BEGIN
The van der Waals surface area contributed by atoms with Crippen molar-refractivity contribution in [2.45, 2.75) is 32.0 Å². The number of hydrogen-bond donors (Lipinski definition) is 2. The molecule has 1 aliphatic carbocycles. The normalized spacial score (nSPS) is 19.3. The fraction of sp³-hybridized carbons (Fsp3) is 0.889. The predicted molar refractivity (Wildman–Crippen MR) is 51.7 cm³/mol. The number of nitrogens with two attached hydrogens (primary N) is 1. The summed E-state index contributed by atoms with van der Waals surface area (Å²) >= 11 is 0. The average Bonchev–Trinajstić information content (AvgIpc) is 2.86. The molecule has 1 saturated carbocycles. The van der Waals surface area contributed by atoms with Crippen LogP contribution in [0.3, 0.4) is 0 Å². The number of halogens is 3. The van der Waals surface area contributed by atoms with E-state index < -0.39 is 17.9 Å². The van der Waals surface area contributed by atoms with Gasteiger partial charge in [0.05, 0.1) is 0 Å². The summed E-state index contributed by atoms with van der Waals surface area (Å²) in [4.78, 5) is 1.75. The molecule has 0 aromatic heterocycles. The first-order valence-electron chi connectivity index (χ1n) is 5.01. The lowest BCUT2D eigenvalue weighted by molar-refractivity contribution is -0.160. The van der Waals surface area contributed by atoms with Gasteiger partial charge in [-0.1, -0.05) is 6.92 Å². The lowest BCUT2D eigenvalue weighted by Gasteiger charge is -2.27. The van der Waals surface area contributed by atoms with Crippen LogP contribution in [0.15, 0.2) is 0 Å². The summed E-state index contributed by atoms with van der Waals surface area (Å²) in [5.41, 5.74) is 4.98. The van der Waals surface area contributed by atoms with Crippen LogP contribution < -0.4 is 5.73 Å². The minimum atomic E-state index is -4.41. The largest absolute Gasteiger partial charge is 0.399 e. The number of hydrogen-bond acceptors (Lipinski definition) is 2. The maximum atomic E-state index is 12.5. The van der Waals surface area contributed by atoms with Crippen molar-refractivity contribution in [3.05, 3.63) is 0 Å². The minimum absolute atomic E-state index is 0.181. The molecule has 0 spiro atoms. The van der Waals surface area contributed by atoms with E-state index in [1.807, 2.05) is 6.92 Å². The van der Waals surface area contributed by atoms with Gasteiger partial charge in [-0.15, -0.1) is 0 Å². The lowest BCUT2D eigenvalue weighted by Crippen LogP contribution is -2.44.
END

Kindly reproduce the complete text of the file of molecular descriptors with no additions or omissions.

The van der Waals surface area contributed by atoms with Crippen molar-refractivity contribution in [2.45, 2.75) is 32.0 Å². The number of hydrogen-bond donors (Lipinski definition) is 2. The molecule has 1 aliphatic carbocycles. The normalized spacial score (nSPS) is 19.3. The fraction of sp³-hybridized carbons (Fsp3) is 0.889. The predicted molar refractivity (Wildman–Crippen MR) is 51.7 cm³/mol. The number of nitrogens with two attached hydrogens (primary N) is 1. The summed E-state index contributed by atoms with van der Waals surface area (Å²) >= 11 is 0. The average Bonchev–Trinajstić information content (AvgIpc) is 2.86. The molecule has 1 saturated carbocycles. The van der Waals surface area contributed by atoms with Crippen LogP contribution in [0.3, 0.4) is 0 Å². The number of halogens is 3. The van der Waals surface area contributed by atoms with E-state index < -0.39 is 17.9 Å². The van der Waals surface area contributed by atoms with Gasteiger partial charge in [0.05, 0.1) is 0 Å². The summed E-state index contributed by atoms with van der Waals surface area (Å²) in [4.78, 5) is 1.75. The molecule has 0 aromatic heterocycles. The first-order valence-electron chi connectivity index (χ1n) is 5.01. The lowest BCUT2D eigenvalue weighted by molar-refractivity contribution is -0.160. The van der Waals surface area contributed by atoms with Gasteiger partial charge in [-0.1, -0.05) is 6.92 Å². The lowest BCUT2D eigenvalue weighted by Gasteiger charge is -2.27. The van der Waals surface area contributed by atoms with Crippen LogP contribution in [0.15, 0.2) is 0 Å². The summed E-state index contributed by atoms with van der Waals surface area (Å²) in [5.41, 5.74) is 4.98. The van der Waals surface area contributed by atoms with Crippen LogP contribution < -0.4 is 5.73 Å². The minimum atomic E-state index is -4.41. The largest absolute Gasteiger partial charge is 0.399 e. The number of hydrogen-bond acceptors (Lipinski definition) is 2. The maximum atomic E-state index is 12.5. The van der Waals surface area contributed by atoms with Crippen molar-refractivity contribution in [3.05, 3.63) is 0 Å². The minimum absolute atomic E-state index is 0.181. The molecule has 0 spiro atoms. The van der Waals surface area contributed by atoms with E-state index in [1.807, 2.05) is 6.92 Å². The van der Waals surface area contributed by atoms with Gasteiger partial charge in [-0.15, -0.1) is 0 Å². The lowest BCUT2D eigenvalue weighted by Crippen LogP contribution is -2.44.